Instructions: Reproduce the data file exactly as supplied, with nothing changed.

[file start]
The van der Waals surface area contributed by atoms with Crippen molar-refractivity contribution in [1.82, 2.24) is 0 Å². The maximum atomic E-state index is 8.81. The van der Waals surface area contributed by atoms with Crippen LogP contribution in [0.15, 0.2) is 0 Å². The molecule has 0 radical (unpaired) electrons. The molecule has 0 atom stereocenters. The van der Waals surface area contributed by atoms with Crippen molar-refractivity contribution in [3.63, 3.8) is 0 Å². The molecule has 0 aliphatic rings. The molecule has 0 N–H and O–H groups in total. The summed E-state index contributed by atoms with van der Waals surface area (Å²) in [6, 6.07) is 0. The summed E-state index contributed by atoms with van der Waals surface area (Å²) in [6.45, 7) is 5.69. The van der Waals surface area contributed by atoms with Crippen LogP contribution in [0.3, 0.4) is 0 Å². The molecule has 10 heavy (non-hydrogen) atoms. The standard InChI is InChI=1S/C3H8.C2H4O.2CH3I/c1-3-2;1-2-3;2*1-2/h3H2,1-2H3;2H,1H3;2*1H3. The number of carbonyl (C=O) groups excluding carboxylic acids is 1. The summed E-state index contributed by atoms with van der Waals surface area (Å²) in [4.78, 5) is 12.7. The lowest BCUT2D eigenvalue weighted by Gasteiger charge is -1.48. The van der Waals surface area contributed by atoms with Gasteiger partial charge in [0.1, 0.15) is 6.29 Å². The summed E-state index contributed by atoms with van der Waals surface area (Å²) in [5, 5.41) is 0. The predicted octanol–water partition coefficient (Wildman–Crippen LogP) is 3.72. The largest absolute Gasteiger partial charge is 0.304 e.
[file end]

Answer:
The van der Waals surface area contributed by atoms with Crippen molar-refractivity contribution in [1.82, 2.24) is 0 Å². The maximum atomic E-state index is 8.81. The van der Waals surface area contributed by atoms with Crippen LogP contribution in [0.15, 0.2) is 0 Å². The molecule has 0 radical (unpaired) electrons. The molecule has 0 atom stereocenters. The van der Waals surface area contributed by atoms with Crippen molar-refractivity contribution in [3.63, 3.8) is 0 Å². The molecule has 0 aliphatic rings. The molecule has 0 N–H and O–H groups in total. The summed E-state index contributed by atoms with van der Waals surface area (Å²) in [6, 6.07) is 0. The summed E-state index contributed by atoms with van der Waals surface area (Å²) in [6.45, 7) is 5.69. The van der Waals surface area contributed by atoms with Crippen LogP contribution in [0.3, 0.4) is 0 Å². The molecule has 10 heavy (non-hydrogen) atoms. The standard InChI is InChI=1S/C3H8.C2H4O.2CH3I/c1-3-2;1-2-3;2*1-2/h3H2,1-2H3;2H,1H3;2*1H3. The number of carbonyl (C=O) groups excluding carboxylic acids is 1. The summed E-state index contributed by atoms with van der Waals surface area (Å²) in [4.78, 5) is 12.7. The lowest BCUT2D eigenvalue weighted by Gasteiger charge is -1.48. The van der Waals surface area contributed by atoms with Gasteiger partial charge in [0.1, 0.15) is 6.29 Å². The summed E-state index contributed by atoms with van der Waals surface area (Å²) in [5, 5.41) is 0. The predicted octanol–water partition coefficient (Wildman–Crippen LogP) is 3.72. The largest absolute Gasteiger partial charge is 0.304 e.